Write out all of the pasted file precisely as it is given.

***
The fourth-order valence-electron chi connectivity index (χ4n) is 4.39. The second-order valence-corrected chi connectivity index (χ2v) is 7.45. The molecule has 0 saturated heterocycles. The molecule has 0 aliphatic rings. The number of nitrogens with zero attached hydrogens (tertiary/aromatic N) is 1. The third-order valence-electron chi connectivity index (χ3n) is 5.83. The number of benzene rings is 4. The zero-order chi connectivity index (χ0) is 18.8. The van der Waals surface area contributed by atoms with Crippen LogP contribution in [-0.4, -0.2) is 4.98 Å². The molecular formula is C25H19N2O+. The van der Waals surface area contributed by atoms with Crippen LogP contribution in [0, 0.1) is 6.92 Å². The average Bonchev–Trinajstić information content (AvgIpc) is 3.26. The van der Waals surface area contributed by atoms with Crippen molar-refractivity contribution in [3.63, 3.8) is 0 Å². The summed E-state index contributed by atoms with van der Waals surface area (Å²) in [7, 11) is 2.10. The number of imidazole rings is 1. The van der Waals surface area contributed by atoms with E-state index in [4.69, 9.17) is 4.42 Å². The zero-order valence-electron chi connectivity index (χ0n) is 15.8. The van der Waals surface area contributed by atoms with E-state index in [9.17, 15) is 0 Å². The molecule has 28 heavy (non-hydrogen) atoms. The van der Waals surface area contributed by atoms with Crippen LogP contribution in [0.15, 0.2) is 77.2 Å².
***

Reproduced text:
The fourth-order valence-electron chi connectivity index (χ4n) is 4.39. The second-order valence-corrected chi connectivity index (χ2v) is 7.45. The molecule has 0 saturated heterocycles. The molecule has 0 aliphatic rings. The number of nitrogens with zero attached hydrogens (tertiary/aromatic N) is 1. The third-order valence-electron chi connectivity index (χ3n) is 5.83. The number of benzene rings is 4. The zero-order chi connectivity index (χ0) is 18.8. The van der Waals surface area contributed by atoms with Crippen LogP contribution in [-0.4, -0.2) is 4.98 Å². The molecular formula is C25H19N2O+. The van der Waals surface area contributed by atoms with Crippen LogP contribution in [0, 0.1) is 6.92 Å². The average Bonchev–Trinajstić information content (AvgIpc) is 3.26. The van der Waals surface area contributed by atoms with Crippen molar-refractivity contribution in [3.63, 3.8) is 0 Å². The summed E-state index contributed by atoms with van der Waals surface area (Å²) in [7, 11) is 2.10. The number of imidazole rings is 1. The van der Waals surface area contributed by atoms with E-state index in [4.69, 9.17) is 4.42 Å². The zero-order valence-electron chi connectivity index (χ0n) is 15.8. The van der Waals surface area contributed by atoms with E-state index in [9.17, 15) is 0 Å². The molecule has 28 heavy (non-hydrogen) atoms. The van der Waals surface area contributed by atoms with Crippen LogP contribution in [0.15, 0.2) is 77.2 Å².